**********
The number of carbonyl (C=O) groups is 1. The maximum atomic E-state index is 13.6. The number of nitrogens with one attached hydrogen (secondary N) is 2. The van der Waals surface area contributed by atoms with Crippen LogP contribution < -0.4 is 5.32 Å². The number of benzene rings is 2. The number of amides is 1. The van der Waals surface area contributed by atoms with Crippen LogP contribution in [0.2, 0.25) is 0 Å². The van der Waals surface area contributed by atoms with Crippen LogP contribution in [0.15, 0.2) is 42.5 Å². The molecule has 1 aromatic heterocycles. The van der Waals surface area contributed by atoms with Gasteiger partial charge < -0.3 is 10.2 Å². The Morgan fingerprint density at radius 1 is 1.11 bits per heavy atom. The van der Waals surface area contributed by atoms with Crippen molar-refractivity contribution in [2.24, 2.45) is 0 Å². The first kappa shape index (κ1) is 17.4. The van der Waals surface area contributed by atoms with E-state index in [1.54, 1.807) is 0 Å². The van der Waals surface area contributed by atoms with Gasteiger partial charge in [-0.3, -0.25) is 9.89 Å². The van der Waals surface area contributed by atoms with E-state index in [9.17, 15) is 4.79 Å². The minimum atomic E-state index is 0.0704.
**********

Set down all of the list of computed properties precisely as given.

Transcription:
The number of carbonyl (C=O) groups is 1. The maximum atomic E-state index is 13.6. The number of nitrogens with one attached hydrogen (secondary N) is 2. The van der Waals surface area contributed by atoms with Crippen LogP contribution < -0.4 is 5.32 Å². The number of benzene rings is 2. The number of amides is 1. The van der Waals surface area contributed by atoms with Crippen LogP contribution in [0.2, 0.25) is 0 Å². The van der Waals surface area contributed by atoms with Crippen LogP contribution in [0.15, 0.2) is 42.5 Å². The molecule has 1 aromatic heterocycles. The van der Waals surface area contributed by atoms with Gasteiger partial charge < -0.3 is 10.2 Å². The Morgan fingerprint density at radius 1 is 1.11 bits per heavy atom. The van der Waals surface area contributed by atoms with Crippen molar-refractivity contribution in [2.24, 2.45) is 0 Å². The first kappa shape index (κ1) is 17.4. The van der Waals surface area contributed by atoms with E-state index in [1.54, 1.807) is 0 Å². The van der Waals surface area contributed by atoms with Gasteiger partial charge in [-0.3, -0.25) is 9.89 Å². The van der Waals surface area contributed by atoms with E-state index in [9.17, 15) is 4.79 Å². The minimum atomic E-state index is 0.0704.